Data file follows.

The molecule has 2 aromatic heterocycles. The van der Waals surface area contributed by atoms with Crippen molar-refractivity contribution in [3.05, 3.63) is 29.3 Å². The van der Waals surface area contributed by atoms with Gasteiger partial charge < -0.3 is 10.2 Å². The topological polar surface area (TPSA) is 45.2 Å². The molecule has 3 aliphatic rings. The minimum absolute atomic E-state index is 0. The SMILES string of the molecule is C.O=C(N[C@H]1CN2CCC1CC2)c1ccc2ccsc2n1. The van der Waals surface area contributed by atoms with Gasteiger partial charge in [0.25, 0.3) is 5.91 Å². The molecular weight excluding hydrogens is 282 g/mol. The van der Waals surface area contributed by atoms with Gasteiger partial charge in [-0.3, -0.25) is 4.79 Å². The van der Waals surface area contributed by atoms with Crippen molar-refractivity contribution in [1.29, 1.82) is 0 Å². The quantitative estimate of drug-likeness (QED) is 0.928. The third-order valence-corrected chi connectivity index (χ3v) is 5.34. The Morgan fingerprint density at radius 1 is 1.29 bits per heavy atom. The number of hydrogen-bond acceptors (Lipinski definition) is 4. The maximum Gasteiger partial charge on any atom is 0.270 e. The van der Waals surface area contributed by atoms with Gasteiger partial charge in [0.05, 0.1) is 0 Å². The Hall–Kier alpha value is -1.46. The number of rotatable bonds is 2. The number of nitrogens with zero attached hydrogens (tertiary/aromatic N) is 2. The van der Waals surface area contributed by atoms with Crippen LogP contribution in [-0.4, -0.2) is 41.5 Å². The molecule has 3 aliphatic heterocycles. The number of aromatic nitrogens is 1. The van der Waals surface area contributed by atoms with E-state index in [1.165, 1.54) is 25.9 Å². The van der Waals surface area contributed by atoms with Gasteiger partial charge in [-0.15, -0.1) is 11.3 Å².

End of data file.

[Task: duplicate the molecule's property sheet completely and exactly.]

The molecule has 2 aromatic heterocycles. The van der Waals surface area contributed by atoms with Crippen molar-refractivity contribution in [3.05, 3.63) is 29.3 Å². The van der Waals surface area contributed by atoms with Gasteiger partial charge < -0.3 is 10.2 Å². The topological polar surface area (TPSA) is 45.2 Å². The molecule has 3 aliphatic rings. The minimum absolute atomic E-state index is 0. The SMILES string of the molecule is C.O=C(N[C@H]1CN2CCC1CC2)c1ccc2ccsc2n1. The van der Waals surface area contributed by atoms with Gasteiger partial charge in [0.25, 0.3) is 5.91 Å². The molecular weight excluding hydrogens is 282 g/mol. The van der Waals surface area contributed by atoms with Gasteiger partial charge in [-0.3, -0.25) is 4.79 Å². The van der Waals surface area contributed by atoms with Crippen molar-refractivity contribution in [1.29, 1.82) is 0 Å². The quantitative estimate of drug-likeness (QED) is 0.928. The third-order valence-corrected chi connectivity index (χ3v) is 5.34. The Morgan fingerprint density at radius 1 is 1.29 bits per heavy atom. The number of hydrogen-bond acceptors (Lipinski definition) is 4. The maximum Gasteiger partial charge on any atom is 0.270 e. The van der Waals surface area contributed by atoms with Gasteiger partial charge in [0.05, 0.1) is 0 Å². The Hall–Kier alpha value is -1.46. The number of rotatable bonds is 2. The number of nitrogens with zero attached hydrogens (tertiary/aromatic N) is 2. The van der Waals surface area contributed by atoms with Crippen LogP contribution in [-0.4, -0.2) is 41.5 Å². The molecule has 3 aliphatic heterocycles. The number of aromatic nitrogens is 1. The van der Waals surface area contributed by atoms with E-state index in [1.165, 1.54) is 25.9 Å². The van der Waals surface area contributed by atoms with Gasteiger partial charge in [-0.15, -0.1) is 11.3 Å².